Sure, he was a hero, and basically everyone around him wasn’t.  But personal achievements aside, who we really are comes down to giving proper place to God. That’s why A. W. Tozer says, “What comes to our mind when we think about God is the most important thing about us.” This sets the tone for everything else which follows.

I think Moses should still inspire us.   He went from murderer and fugitive to become a prophet and leader for all time.  Originally, he was a fairly ordinary man, but after God got hold of him he became a commanding figure of incredible destiny.

He’s an example of what God can do through any of us if we lay aside our personal distractions and choose to walk as closely with God as Moses chose to do.  And because God never changes, He’s still searching for imperfect people to turn into unlikely heroes. People like me….and you!

Moses walked into the final hours of his life with his head and his heart in the right place. I doubt he anguished over his appointed time.  He delivered a final, firm challenge to the nation of Israel and then he climbed the mountain alone, never to come back down. The Bible states that God met Moses up there and personally showed him the land which he would not enter. After that, Moses died.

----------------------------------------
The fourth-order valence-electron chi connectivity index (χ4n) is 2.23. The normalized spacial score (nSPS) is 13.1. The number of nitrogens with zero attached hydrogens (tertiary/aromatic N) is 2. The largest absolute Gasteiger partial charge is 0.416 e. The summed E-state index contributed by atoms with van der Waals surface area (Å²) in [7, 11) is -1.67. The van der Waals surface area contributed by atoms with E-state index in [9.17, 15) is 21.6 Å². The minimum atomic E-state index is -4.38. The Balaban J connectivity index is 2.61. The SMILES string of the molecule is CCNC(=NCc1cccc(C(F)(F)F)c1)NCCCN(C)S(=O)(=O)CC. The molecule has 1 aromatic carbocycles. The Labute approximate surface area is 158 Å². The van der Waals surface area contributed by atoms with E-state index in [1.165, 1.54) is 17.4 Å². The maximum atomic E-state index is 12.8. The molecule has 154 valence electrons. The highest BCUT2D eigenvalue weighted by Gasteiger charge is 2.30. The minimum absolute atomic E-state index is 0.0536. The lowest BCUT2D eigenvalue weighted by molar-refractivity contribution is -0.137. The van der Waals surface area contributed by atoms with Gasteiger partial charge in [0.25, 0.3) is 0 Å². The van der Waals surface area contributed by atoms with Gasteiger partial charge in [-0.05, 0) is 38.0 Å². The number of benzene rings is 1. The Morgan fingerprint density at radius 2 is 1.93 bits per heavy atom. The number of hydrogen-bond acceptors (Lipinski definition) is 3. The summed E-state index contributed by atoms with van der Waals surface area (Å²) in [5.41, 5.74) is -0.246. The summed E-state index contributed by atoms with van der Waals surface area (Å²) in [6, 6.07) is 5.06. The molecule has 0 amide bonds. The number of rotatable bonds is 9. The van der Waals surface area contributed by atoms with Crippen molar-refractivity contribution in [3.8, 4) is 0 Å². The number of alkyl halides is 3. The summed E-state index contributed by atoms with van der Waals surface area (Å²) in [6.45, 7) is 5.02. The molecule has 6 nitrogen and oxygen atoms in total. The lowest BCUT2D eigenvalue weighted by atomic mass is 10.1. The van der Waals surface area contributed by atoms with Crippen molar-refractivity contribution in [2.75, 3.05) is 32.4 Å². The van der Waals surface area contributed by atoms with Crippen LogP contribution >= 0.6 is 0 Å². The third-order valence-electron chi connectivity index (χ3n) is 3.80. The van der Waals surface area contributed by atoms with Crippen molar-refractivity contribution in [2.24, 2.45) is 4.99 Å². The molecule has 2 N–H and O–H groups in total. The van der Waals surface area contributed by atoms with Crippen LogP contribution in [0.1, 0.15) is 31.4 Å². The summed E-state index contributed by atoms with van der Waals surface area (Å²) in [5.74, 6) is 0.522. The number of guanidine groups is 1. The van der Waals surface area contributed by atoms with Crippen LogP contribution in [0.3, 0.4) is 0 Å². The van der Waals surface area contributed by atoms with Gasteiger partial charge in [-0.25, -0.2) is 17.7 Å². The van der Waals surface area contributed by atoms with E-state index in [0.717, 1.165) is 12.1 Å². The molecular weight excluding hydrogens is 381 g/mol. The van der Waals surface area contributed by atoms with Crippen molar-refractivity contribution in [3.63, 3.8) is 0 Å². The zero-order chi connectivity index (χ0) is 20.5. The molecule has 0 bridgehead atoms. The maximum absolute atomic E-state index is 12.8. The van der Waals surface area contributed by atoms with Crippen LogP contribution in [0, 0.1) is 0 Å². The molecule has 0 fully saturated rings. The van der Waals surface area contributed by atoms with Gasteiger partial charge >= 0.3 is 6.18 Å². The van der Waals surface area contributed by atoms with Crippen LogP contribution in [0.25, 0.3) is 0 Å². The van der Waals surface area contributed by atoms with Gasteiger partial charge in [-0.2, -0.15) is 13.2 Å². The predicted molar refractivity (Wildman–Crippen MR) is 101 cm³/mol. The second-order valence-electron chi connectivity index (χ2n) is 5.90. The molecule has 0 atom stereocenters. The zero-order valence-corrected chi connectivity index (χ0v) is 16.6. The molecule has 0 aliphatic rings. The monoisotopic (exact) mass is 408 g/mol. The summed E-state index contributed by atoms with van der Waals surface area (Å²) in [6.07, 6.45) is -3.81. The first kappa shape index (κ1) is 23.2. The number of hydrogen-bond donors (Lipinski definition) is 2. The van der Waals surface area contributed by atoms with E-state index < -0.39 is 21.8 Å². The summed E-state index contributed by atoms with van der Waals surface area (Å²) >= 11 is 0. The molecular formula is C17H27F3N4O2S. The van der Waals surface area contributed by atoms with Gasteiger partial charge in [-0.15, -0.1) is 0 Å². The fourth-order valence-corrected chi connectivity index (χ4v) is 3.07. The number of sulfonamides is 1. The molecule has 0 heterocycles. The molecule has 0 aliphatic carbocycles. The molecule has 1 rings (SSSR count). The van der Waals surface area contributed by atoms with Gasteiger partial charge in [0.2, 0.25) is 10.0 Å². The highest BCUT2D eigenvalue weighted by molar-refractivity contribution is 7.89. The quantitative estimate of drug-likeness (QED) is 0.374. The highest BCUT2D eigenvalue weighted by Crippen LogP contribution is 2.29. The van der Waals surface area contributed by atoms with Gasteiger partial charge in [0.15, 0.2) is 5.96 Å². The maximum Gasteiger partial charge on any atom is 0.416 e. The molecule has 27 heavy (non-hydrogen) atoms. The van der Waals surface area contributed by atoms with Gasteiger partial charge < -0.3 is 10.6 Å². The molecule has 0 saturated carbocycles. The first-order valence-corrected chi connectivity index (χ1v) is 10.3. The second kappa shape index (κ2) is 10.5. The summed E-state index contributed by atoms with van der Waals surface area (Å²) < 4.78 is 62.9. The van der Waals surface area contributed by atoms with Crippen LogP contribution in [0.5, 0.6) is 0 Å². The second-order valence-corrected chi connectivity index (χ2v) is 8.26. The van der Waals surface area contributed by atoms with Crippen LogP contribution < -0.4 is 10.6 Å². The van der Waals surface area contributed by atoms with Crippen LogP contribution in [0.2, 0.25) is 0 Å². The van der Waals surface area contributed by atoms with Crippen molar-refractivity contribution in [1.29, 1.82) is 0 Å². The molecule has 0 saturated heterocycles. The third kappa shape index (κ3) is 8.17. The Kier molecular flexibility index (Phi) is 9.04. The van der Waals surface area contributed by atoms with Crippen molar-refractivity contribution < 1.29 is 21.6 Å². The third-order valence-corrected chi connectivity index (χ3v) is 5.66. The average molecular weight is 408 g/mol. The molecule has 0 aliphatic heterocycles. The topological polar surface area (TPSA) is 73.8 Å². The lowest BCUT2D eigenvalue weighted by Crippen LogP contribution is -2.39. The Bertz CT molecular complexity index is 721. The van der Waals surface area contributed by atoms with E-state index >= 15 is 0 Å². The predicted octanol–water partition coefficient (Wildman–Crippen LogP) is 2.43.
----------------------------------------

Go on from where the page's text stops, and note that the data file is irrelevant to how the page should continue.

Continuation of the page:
I wonder how he died.  I’m sure that Moses and God had one last talk.  If the Lord said anything to him, I’ll bet they were words of love and reassurance.  Maybe they were something like, “It is time. You’ve journeyed long, my child.  Let me take you to a far better Promised Land than this one you see.” 

The Bible states that God Himself buried Moses. There is no record of anybody else that had this honor. Moses left this world as exclusively as he came into it.  If Moses had any shortcomings as a hero, he certainly died with hero’s honors.

All things considered, it is not difficult to see why I feel like I’ve come to understand Moses - or at least the person he once was.

About Steve Schmutzer